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Exploring Ireland Series

Knappogue Castle, Quin, Co. Clare, Ireland

This entry is part 1 of 6 in the series Exploring Ireland

Dark and Foreboding, Knappogue Castle tower looms over the countryside.

Alison and I recently returned from a week-long road-trip of Western Ireland. One of the highlights was visiting the castles and heritage properties of the Shannon region.

While there, we visited no less than seven castles, abbeys, and tower houses. Even so, we barely scratched the surface, as there were hundreds of tower houses built during Norman rule, in the 12th century, and beyond. We decided to concentrate on properties maintained by Shannon Heritage. Each one had something special to engage the visitor and bring Ireland’s ancient history to life.

Studying history in school often requires boring memorization of dates and names. Luckily, I was inspired, early on, by a public school teacher who showed my class slides of his travels in Italy, Greece, and more. His personal descriptions of the places and their history made it more real to us as students.

Twenty-five years later, having had the opportunity to travel, I understand his passion for history.  When you visit historical locations in person, the story becomes much more engaging. If done right, such a visit should make you feel like you have stepped back in history. This is exactly what we found at the Shannon Heritage castles.

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Kylemore Abbey, Connemara, Ireland

This entry is part 2 of 6 in the series Exploring Ireland

Kylemore Abbey, Connemara, Ireland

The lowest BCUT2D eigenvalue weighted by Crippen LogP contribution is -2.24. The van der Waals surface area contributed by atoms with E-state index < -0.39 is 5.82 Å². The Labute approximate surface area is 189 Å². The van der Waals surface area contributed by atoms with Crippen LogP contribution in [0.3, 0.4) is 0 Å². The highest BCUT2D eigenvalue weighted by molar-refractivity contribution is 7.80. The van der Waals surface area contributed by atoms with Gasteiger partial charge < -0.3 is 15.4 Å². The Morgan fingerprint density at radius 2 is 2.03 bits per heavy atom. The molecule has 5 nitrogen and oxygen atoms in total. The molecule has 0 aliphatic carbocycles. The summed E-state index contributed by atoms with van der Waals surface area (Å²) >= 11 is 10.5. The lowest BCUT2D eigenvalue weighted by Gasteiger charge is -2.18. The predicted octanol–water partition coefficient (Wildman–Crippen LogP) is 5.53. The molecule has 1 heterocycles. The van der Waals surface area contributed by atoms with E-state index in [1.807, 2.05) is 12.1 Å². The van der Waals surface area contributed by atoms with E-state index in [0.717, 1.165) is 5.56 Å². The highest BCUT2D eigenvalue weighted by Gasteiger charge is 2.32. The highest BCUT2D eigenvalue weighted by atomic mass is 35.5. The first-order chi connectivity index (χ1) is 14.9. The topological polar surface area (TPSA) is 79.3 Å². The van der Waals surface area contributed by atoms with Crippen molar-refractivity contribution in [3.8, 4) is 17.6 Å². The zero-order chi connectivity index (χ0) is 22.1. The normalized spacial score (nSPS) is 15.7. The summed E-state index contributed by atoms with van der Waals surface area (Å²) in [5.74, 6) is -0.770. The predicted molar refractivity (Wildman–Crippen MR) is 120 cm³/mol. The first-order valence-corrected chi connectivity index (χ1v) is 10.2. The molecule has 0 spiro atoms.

When I was in university, I had a poster on my wall of a beautiful castle. It was built of pale grey stone and had turrets and arched windows. It was perched on the edge of a lake and was surrounded by forest. I didn’t know what it was called or where it was located but, for my young self, it represented all that was wild and romantic about travel. I longed to visit it someday.

It wasn’t until many years later, I learned my dream castle was actually Kylemore Abbey, located in the stunning mountains of Connemara, Ireland. At that time, it wasn’t open to the public and I believed I would never get to see my poster castle in person.

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Bunratty Castle

This entry is part 3 of 6 in the series Exploring Ireland

Bunratty Castle

Visiting historical sites is a great way of gaining an appreciation for events and places. In my previous post about the Castles of Shannon Heritage, I wanted to show history doesn’t have to be boring. I’d love to travel back in time, but sadly the time machine hasn’t been invented. However, there is Bunratty Castle and Folk Park, which does more than just present the history, it immerses you in it.

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The Book of Kells

This entry is part 4 of 6 in the series Exploring Ireland

The Book of Kells

I love books. I love holding them in my hands; I love organising them on my bookshelves; I love losing myself in their pages on a rainy day; and most of all I love how they smell. But despite visiting Dublin on numerous occasions, I had never visited one of the most famous books, in one of the most famous libraries, in the world – The Book of Kells in the Trinity College Library.

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The Cliffs of Moher, County Clare, Ireland

This entry is part 5 of 6 in the series Exploring Ireland

The Cliffs of Moher, County Clare, Ireland

As a photographer, I am always looking for destinations rich in natural beauty.  While I love architecture, and other man-made tourist sites, there is something particularly special about naturally occurring landmarks. One such place is the Cliffs of Moher, on Ireland’s west coast.

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